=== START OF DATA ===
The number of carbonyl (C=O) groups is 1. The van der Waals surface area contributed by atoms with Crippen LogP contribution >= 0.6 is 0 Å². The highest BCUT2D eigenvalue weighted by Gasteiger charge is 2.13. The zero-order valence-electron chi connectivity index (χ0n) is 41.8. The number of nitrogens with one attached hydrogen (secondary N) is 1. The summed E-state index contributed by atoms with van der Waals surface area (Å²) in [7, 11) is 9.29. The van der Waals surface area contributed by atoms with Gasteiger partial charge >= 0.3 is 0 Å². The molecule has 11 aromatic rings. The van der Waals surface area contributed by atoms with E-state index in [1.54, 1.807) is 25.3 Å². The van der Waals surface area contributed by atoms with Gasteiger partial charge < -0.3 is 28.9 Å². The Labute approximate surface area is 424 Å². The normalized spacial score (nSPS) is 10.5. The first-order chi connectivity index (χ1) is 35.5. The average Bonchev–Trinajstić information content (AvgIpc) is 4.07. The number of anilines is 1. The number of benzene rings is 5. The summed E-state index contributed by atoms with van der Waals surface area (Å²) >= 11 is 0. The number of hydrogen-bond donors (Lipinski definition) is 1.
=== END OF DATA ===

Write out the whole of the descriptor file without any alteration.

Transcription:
The number of carbonyl (C=O) groups is 1. The van der Waals surface area contributed by atoms with Crippen LogP contribution >= 0.6 is 0 Å². The highest BCUT2D eigenvalue weighted by Gasteiger charge is 2.13. The zero-order valence-electron chi connectivity index (χ0n) is 41.8. The number of nitrogens with one attached hydrogen (secondary N) is 1. The summed E-state index contributed by atoms with van der Waals surface area (Å²) in [7, 11) is 9.29. The van der Waals surface area contributed by atoms with Gasteiger partial charge >= 0.3 is 0 Å². The molecule has 11 aromatic rings. The van der Waals surface area contributed by atoms with E-state index in [1.54, 1.807) is 25.3 Å². The van der Waals surface area contributed by atoms with Gasteiger partial charge < -0.3 is 28.9 Å². The Labute approximate surface area is 424 Å². The normalized spacial score (nSPS) is 10.5. The first-order chi connectivity index (χ1) is 35.5. The average Bonchev–Trinajstić information content (AvgIpc) is 4.07. The number of anilines is 1. The number of benzene rings is 5. The summed E-state index contributed by atoms with van der Waals surface area (Å²) >= 11 is 0. The number of hydrogen-bond donors (Lipinski definition) is 1.